Color My Life: My Felt Tip Marker Pens!! (PART 1: GUIDE by


Hi guys, this is part 1 of my art markers and felt tip pen. I thought that if I do this in one post, it will be super lengthy. Part 2 will be in a different post. Peace ^^ Everything here is on courtesy to and I think you guys should have a look at this amazing article on choosing the felt tip marker pen!! Check out PART 2 HERE

PART 1: A Guide to choosing a Felt Tip Marker Pen by

September 17, 2014 - Posted by Miriam to Guides

The felt tip marker is the Renaissance man of pens. Its uses aren't limited to grade school art projects--this sophisticated but affordable pen is used by writers and artists alike. With a huge spectrum of dynamic colors to choose from, it's no wonder that people turn to porous point markers for scrapbooking, lettering, and other everyday writing. It can even improve your penmanship from the way its ink dispenses in one clean swipe to the way its tip hugs the paper and gives you more control. To see our favorite felt tip marker pens for writing, read on!


Tip Material

There are two types of tips in felt tip markers. One is a thin, plastic nib that is usually housed in a metal funnel (left). These are very firm and dispense ink evenly and smoothly. The other is a spongy, fibrous tip, usually shaped like a cone (right). They are more prone to losing their firmness over time, but their shape allows for more versatility. You can use the top of the tip to write finely, or turn it on its side to shade or color.
Tip Size

Like other pens, markers come in various tip sizes. Depending on the ink type and tip material, one brand's definition of a fine tip may not be as thin as another brand's take. We've separated the marker pens featured in this article into fine, medium, and broad based on our own testing.

Ink Quality

Most of our marker pens are pigment or water-based, but we also carry some alcohol (permanent) and oil-based inks. Oil and alcohol-based inks tend to bleed more through paper, since they're meant to be used on other media, such as glossy paper, plastic, metal, or glass. The Pigma ink in the Sakura Micron pens offers a permanent, acid-free ink that is of archival quality, so you can enjoy your work for a long time.

Since markers cover a greater area and are disposed to dispensing more ink than other kinds of pens, bleedthrough is a legitimate concern especially when you're using the marker pen for writing. However, aside from the permanent and oil-based pens, most of our markers do not bleed through paper.


Feathering is a common worry when using markers since the ink flows much more freely than in other pens. How much the ink feathers will depend on the paper you use the markers on. We find that our markers don't feather much during regular writing unless you linger on a word or point.

This is important if you use your markers for art projects where you need to use other tools, such as waterbrushes or Copic pens (alcohol-based ink). An innocent swipe of a wet brush or Copic marker could result in a muddy mess if you're not careful!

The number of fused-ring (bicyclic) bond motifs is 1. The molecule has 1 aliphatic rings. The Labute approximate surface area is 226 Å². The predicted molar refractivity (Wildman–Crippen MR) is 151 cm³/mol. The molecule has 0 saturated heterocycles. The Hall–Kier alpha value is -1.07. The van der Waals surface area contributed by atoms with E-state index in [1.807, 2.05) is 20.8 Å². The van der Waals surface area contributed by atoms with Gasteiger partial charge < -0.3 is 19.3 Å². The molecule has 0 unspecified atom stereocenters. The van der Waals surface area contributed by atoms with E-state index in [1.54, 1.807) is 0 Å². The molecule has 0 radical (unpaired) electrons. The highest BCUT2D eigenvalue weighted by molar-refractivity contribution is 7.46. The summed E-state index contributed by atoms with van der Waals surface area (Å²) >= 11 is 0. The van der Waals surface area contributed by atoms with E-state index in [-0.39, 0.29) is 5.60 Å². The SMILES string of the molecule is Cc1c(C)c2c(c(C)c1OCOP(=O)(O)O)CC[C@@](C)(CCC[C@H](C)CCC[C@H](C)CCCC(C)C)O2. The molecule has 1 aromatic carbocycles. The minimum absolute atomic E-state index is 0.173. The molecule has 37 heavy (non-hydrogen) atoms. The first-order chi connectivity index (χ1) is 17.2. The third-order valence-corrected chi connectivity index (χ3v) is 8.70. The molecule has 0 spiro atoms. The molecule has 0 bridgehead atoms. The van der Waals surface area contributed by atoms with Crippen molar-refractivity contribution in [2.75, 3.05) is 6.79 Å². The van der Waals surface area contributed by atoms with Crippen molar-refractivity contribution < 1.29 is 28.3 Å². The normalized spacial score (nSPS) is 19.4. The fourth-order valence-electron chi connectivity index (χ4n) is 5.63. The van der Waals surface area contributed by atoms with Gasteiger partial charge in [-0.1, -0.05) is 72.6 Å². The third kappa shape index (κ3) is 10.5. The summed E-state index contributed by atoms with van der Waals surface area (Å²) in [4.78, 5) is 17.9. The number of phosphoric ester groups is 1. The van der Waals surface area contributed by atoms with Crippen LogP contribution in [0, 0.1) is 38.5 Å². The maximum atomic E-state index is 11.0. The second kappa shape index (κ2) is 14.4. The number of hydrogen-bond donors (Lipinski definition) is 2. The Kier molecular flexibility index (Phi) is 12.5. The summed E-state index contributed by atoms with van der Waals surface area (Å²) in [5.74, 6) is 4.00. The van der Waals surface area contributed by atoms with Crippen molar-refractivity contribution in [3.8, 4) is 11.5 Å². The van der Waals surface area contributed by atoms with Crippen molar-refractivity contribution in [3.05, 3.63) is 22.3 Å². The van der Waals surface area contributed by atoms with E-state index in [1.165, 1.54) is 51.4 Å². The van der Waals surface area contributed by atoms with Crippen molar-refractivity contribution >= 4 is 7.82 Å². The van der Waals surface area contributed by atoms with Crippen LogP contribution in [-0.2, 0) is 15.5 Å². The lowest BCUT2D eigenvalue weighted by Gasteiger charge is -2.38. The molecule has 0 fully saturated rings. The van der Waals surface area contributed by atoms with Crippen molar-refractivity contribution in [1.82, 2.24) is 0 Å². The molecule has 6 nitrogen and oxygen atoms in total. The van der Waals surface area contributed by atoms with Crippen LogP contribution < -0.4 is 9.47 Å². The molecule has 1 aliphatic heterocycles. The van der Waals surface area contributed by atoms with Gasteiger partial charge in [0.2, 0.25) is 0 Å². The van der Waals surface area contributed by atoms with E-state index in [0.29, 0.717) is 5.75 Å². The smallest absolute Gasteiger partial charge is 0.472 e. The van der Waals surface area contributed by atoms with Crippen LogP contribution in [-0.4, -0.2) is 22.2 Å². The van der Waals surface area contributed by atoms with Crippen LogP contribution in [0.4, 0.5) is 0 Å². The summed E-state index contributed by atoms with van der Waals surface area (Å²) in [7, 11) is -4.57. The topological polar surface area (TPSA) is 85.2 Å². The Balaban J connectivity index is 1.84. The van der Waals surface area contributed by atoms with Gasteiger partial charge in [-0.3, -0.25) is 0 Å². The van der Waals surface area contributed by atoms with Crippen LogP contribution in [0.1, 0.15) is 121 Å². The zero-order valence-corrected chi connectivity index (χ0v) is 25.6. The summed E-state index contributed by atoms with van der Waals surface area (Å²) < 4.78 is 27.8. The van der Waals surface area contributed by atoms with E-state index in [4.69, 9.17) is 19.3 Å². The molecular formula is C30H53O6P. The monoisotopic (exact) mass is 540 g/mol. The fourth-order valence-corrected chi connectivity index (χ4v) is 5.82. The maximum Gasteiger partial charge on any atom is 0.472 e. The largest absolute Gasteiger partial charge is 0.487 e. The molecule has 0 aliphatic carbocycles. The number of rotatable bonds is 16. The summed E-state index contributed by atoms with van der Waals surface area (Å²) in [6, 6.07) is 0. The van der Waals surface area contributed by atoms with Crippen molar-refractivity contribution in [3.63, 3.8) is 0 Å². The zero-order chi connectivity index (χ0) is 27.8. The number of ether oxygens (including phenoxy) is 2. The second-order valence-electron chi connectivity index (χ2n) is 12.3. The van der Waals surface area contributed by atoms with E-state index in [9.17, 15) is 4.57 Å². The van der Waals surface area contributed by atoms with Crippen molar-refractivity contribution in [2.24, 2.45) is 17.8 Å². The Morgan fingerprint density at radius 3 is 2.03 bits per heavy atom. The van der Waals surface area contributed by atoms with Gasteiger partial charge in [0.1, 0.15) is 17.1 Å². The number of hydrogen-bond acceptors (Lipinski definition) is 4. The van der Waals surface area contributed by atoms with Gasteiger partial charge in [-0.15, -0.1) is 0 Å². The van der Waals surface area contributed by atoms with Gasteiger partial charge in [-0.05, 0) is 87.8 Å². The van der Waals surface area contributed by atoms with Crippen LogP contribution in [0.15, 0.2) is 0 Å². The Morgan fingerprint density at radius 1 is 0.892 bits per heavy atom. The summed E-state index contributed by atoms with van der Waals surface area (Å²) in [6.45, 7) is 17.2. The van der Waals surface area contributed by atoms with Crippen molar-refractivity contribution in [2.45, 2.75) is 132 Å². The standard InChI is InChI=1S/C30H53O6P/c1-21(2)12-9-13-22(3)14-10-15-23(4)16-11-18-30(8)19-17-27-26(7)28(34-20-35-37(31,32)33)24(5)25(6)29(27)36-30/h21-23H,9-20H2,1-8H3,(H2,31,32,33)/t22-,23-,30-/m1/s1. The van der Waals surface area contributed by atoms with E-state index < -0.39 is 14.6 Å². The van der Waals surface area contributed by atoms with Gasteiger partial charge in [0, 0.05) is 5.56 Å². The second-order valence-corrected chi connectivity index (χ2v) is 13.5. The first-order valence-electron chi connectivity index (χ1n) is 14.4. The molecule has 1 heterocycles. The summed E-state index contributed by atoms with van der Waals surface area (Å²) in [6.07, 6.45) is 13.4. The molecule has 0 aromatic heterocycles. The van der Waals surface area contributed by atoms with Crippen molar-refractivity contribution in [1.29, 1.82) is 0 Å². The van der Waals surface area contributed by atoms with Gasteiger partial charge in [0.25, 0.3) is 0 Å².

People with minuscule handwriting usually don't gravitate toward marker pens, because of their reputation of sporting broader tip sizes that blur the writing together into an illegible mess. However, fine marker tips do exist! The picks below will accommodate even the tiniest of handwritings.
Marvy Le Pen Marker Pen

The sleek Marvy Le Pen marker pen writes smoothly with no feathering and just the slightest show through from the back side. All 18 colors are vivid with a rich, warm tone. The pen is extremely slim and lightweight, perfect for slipping in your pen case.
Sakura Pigma Micron Marker Pen

Although traditionally used for drawing and other art, the Sakura Pigma Micron marker pen is well loved by pen aficionados for writing. Just a tad fatter than the Marvy Le Pen, this compact pen contains smooth flowing ink that is acid-free, permanent, and of archival quality. It comes in 15 colors in the Size 05 (0.4 mm) range, and colors are slightly cooler toned than the colors of the Le Pen. Try not to press too hard on the pen tip, or it may cause small squirts of ink to spit out. If you look closely at "Green" in the writing sample, you will see an example of this.
Yasutomo Y&C Stylist Marker Pen

With the thinnest tip of the bunch, the Yasutomo Y&C Stylist Pen is a great choice for everyday writing. Its patented plastic nib delivers such clean, crisp lines, you'll forget you're writing with a marker. It has 8 beautiful colors with a warm tone, similar to the colors of the Le Pen.
These medium tip pens are just a tad thicker than the fine tip pens. Those with larger handwriting will enjoy the slightly broader line. The thicker tip size and the way the tip grips the paper also hides the little imperfections of an unsteady hand, helping to mask uneven writing.
Paper Mate Flair Felt Tip Pen